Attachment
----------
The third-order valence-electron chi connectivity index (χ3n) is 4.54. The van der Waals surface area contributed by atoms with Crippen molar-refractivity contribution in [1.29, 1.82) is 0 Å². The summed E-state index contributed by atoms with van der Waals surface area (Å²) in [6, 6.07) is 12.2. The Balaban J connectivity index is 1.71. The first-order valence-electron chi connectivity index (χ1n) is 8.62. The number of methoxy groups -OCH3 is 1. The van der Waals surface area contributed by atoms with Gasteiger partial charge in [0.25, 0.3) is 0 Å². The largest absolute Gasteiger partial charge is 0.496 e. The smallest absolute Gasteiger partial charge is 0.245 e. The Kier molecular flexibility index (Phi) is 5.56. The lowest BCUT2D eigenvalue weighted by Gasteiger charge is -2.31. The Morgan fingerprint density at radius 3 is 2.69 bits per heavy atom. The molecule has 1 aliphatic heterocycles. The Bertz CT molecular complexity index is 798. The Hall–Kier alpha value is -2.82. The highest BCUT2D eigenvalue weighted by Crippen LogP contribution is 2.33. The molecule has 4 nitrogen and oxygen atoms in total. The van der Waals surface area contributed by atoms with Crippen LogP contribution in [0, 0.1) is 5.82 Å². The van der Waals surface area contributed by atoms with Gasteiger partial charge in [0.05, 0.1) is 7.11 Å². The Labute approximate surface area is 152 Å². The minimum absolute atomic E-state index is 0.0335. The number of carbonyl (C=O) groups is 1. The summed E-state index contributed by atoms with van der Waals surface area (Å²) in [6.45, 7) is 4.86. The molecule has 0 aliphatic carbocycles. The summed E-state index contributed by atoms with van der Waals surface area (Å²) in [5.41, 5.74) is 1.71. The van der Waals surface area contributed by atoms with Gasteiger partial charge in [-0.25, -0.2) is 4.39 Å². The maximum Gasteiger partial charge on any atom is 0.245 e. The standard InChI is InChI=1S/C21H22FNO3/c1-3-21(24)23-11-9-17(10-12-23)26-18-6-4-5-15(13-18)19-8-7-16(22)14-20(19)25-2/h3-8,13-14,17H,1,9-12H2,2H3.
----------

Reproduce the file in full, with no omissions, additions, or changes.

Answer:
The third-order valence-electron chi connectivity index (χ3n) is 4.54. The van der Waals surface area contributed by atoms with Crippen molar-refractivity contribution in [1.29, 1.82) is 0 Å². The summed E-state index contributed by atoms with van der Waals surface area (Å²) in [6, 6.07) is 12.2. The Balaban J connectivity index is 1.71. The first-order valence-electron chi connectivity index (χ1n) is 8.62. The number of methoxy groups -OCH3 is 1. The van der Waals surface area contributed by atoms with Gasteiger partial charge in [0.25, 0.3) is 0 Å². The largest absolute Gasteiger partial charge is 0.496 e. The smallest absolute Gasteiger partial charge is 0.245 e. The Kier molecular flexibility index (Phi) is 5.56. The lowest BCUT2D eigenvalue weighted by Gasteiger charge is -2.31. The Morgan fingerprint density at radius 3 is 2.69 bits per heavy atom. The molecule has 1 aliphatic heterocycles. The Bertz CT molecular complexity index is 798. The Hall–Kier alpha value is -2.82. The highest BCUT2D eigenvalue weighted by Crippen LogP contribution is 2.33. The molecule has 4 nitrogen and oxygen atoms in total. The van der Waals surface area contributed by atoms with Crippen LogP contribution in [0, 0.1) is 5.82 Å². The van der Waals surface area contributed by atoms with Gasteiger partial charge in [0.05, 0.1) is 7.11 Å². The Labute approximate surface area is 152 Å². The minimum absolute atomic E-state index is 0.0335. The number of carbonyl (C=O) groups is 1. The summed E-state index contributed by atoms with van der Waals surface area (Å²) in [6.45, 7) is 4.86. The molecule has 0 aliphatic carbocycles. The summed E-state index contributed by atoms with van der Waals surface area (Å²) in [5.41, 5.74) is 1.71. The van der Waals surface area contributed by atoms with Gasteiger partial charge in [-0.25, -0.2) is 4.39 Å². The maximum Gasteiger partial charge on any atom is 0.245 e. The standard InChI is InChI=1S/C21H22FNO3/c1-3-21(24)23-11-9-17(10-12-23)26-18-6-4-5-15(13-18)19-8-7-16(22)14-20(19)25-2/h3-8,13-14,17H,1,9-12H2,2H3.